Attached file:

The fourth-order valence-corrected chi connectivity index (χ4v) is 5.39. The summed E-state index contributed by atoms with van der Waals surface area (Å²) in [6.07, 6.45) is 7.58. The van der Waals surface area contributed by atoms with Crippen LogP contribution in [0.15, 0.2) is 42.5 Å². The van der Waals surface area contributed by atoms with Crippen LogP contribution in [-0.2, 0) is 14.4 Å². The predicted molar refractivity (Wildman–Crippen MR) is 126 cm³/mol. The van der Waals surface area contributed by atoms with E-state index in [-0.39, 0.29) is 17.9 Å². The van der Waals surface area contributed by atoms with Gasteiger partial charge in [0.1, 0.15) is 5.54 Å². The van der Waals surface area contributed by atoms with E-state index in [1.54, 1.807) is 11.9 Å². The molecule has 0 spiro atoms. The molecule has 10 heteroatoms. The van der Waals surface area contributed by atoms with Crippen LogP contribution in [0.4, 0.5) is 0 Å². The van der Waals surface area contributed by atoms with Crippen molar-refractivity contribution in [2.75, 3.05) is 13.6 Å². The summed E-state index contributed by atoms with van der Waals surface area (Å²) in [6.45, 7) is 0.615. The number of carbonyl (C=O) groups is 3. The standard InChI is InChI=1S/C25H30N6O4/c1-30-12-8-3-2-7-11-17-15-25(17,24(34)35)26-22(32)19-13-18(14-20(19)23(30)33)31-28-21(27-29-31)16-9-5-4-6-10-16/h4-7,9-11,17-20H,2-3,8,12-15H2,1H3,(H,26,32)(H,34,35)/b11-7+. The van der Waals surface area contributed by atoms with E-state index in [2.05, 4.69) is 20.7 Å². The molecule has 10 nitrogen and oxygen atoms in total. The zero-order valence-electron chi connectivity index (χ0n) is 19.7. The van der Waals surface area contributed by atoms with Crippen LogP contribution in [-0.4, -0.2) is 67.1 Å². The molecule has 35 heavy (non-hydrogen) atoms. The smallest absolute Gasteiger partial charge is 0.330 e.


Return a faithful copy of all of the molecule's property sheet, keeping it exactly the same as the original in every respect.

The fourth-order valence-corrected chi connectivity index (χ4v) is 5.39. The summed E-state index contributed by atoms with van der Waals surface area (Å²) in [6.07, 6.45) is 7.58. The van der Waals surface area contributed by atoms with Crippen LogP contribution in [0.15, 0.2) is 42.5 Å². The van der Waals surface area contributed by atoms with Crippen LogP contribution in [-0.2, 0) is 14.4 Å². The predicted molar refractivity (Wildman–Crippen MR) is 126 cm³/mol. The van der Waals surface area contributed by atoms with E-state index in [-0.39, 0.29) is 17.9 Å². The van der Waals surface area contributed by atoms with Gasteiger partial charge in [0.1, 0.15) is 5.54 Å². The van der Waals surface area contributed by atoms with E-state index in [1.54, 1.807) is 11.9 Å². The molecule has 0 spiro atoms. The molecule has 10 heteroatoms. The van der Waals surface area contributed by atoms with Crippen LogP contribution in [0.4, 0.5) is 0 Å². The van der Waals surface area contributed by atoms with Crippen molar-refractivity contribution in [2.75, 3.05) is 13.6 Å². The summed E-state index contributed by atoms with van der Waals surface area (Å²) in [6.45, 7) is 0.615. The number of carbonyl (C=O) groups is 3. The standard InChI is InChI=1S/C25H30N6O4/c1-30-12-8-3-2-7-11-17-15-25(17,24(34)35)26-22(32)19-13-18(14-20(19)23(30)33)31-28-21(27-29-31)16-9-5-4-6-10-16/h4-7,9-11,17-20H,2-3,8,12-15H2,1H3,(H,26,32)(H,34,35)/b11-7+. The van der Waals surface area contributed by atoms with E-state index in [2.05, 4.69) is 20.7 Å². The molecule has 10 nitrogen and oxygen atoms in total. The zero-order valence-electron chi connectivity index (χ0n) is 19.7. The van der Waals surface area contributed by atoms with Crippen LogP contribution in [-0.4, -0.2) is 67.1 Å². The molecule has 35 heavy (non-hydrogen) atoms. The smallest absolute Gasteiger partial charge is 0.330 e.